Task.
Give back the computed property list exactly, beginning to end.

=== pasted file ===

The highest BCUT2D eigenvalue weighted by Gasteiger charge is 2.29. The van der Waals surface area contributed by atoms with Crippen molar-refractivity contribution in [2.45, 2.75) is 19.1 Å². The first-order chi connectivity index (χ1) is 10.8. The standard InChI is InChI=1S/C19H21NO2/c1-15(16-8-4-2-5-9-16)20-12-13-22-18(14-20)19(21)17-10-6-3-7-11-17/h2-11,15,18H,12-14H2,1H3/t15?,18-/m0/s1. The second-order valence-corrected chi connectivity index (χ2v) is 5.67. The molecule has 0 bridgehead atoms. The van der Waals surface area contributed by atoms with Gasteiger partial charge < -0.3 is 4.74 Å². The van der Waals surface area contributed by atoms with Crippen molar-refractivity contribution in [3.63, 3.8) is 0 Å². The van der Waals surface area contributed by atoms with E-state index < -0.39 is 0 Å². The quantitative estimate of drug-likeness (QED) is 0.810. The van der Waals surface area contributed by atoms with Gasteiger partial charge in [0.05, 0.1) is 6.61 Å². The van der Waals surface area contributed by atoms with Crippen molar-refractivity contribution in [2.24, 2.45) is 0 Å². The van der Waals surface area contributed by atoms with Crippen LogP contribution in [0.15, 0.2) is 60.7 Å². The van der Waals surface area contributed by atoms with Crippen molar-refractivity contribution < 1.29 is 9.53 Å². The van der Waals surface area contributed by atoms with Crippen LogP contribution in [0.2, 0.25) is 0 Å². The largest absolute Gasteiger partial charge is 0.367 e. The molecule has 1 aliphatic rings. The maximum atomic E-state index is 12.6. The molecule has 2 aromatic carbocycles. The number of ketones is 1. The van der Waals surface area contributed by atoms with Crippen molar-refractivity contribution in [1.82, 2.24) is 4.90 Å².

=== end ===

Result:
The highest BCUT2D eigenvalue weighted by Gasteiger charge is 2.29. The van der Waals surface area contributed by atoms with Crippen molar-refractivity contribution in [2.45, 2.75) is 19.1 Å². The first-order chi connectivity index (χ1) is 10.8. The standard InChI is InChI=1S/C19H21NO2/c1-15(16-8-4-2-5-9-16)20-12-13-22-18(14-20)19(21)17-10-6-3-7-11-17/h2-11,15,18H,12-14H2,1H3/t15?,18-/m0/s1. The second-order valence-corrected chi connectivity index (χ2v) is 5.67. The molecule has 0 bridgehead atoms. The van der Waals surface area contributed by atoms with Gasteiger partial charge < -0.3 is 4.74 Å². The van der Waals surface area contributed by atoms with Crippen molar-refractivity contribution in [3.63, 3.8) is 0 Å². The van der Waals surface area contributed by atoms with E-state index < -0.39 is 0 Å². The quantitative estimate of drug-likeness (QED) is 0.810. The van der Waals surface area contributed by atoms with Gasteiger partial charge in [0.05, 0.1) is 6.61 Å². The van der Waals surface area contributed by atoms with Crippen molar-refractivity contribution in [2.24, 2.45) is 0 Å². The van der Waals surface area contributed by atoms with Crippen LogP contribution in [0.15, 0.2) is 60.7 Å². The van der Waals surface area contributed by atoms with Crippen molar-refractivity contribution < 1.29 is 9.53 Å². The van der Waals surface area contributed by atoms with Crippen LogP contribution in [0.2, 0.25) is 0 Å². The largest absolute Gasteiger partial charge is 0.367 e. The molecule has 1 aliphatic rings. The maximum atomic E-state index is 12.6. The molecule has 2 aromatic carbocycles. The number of ketones is 1. The van der Waals surface area contributed by atoms with Crippen molar-refractivity contribution in [1.82, 2.24) is 4.90 Å².